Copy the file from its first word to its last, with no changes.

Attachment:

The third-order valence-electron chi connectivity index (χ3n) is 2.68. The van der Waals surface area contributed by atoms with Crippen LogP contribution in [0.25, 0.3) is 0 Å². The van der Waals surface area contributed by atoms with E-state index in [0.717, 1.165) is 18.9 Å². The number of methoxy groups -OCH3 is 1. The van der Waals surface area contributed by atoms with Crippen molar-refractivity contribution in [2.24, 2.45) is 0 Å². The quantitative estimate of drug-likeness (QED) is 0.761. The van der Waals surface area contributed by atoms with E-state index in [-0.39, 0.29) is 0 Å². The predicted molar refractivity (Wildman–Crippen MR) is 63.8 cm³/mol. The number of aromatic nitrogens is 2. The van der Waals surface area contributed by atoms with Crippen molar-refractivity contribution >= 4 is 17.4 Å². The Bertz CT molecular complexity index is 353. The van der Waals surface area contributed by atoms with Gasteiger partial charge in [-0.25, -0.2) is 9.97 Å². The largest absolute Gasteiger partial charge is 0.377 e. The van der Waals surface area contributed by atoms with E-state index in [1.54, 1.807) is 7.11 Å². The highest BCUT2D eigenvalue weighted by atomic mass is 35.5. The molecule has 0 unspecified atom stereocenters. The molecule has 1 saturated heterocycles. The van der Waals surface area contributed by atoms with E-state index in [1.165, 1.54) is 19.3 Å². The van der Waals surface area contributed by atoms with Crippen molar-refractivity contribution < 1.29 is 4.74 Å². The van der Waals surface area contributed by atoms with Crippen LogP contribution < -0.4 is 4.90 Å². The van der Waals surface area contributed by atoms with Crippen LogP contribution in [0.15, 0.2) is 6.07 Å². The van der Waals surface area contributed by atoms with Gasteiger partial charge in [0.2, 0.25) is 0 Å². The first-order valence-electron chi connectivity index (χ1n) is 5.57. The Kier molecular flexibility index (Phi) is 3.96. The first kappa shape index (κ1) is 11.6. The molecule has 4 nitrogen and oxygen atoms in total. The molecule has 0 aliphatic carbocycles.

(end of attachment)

The third-order valence-electron chi connectivity index (χ3n) is 2.68. The van der Waals surface area contributed by atoms with Crippen LogP contribution in [0.25, 0.3) is 0 Å². The van der Waals surface area contributed by atoms with E-state index in [0.717, 1.165) is 18.9 Å². The number of methoxy groups -OCH3 is 1. The van der Waals surface area contributed by atoms with Crippen molar-refractivity contribution in [2.24, 2.45) is 0 Å². The quantitative estimate of drug-likeness (QED) is 0.761. The van der Waals surface area contributed by atoms with E-state index in [-0.39, 0.29) is 0 Å². The predicted molar refractivity (Wildman–Crippen MR) is 63.8 cm³/mol. The number of aromatic nitrogens is 2. The van der Waals surface area contributed by atoms with Crippen molar-refractivity contribution >= 4 is 17.4 Å². The Bertz CT molecular complexity index is 353. The van der Waals surface area contributed by atoms with Gasteiger partial charge in [-0.25, -0.2) is 9.97 Å². The largest absolute Gasteiger partial charge is 0.377 e. The van der Waals surface area contributed by atoms with E-state index in [1.54, 1.807) is 7.11 Å². The highest BCUT2D eigenvalue weighted by atomic mass is 35.5. The molecule has 0 unspecified atom stereocenters. The molecule has 1 saturated heterocycles. The van der Waals surface area contributed by atoms with E-state index in [1.165, 1.54) is 19.3 Å². The van der Waals surface area contributed by atoms with Crippen molar-refractivity contribution < 1.29 is 4.74 Å². The van der Waals surface area contributed by atoms with Crippen LogP contribution < -0.4 is 4.90 Å². The van der Waals surface area contributed by atoms with Crippen LogP contribution in [0.15, 0.2) is 6.07 Å². The van der Waals surface area contributed by atoms with Gasteiger partial charge in [0.2, 0.25) is 0 Å². The first-order valence-electron chi connectivity index (χ1n) is 5.57. The Kier molecular flexibility index (Phi) is 3.96. The first kappa shape index (κ1) is 11.6. The molecule has 4 nitrogen and oxygen atoms in total. The molecule has 0 aliphatic carbocycles.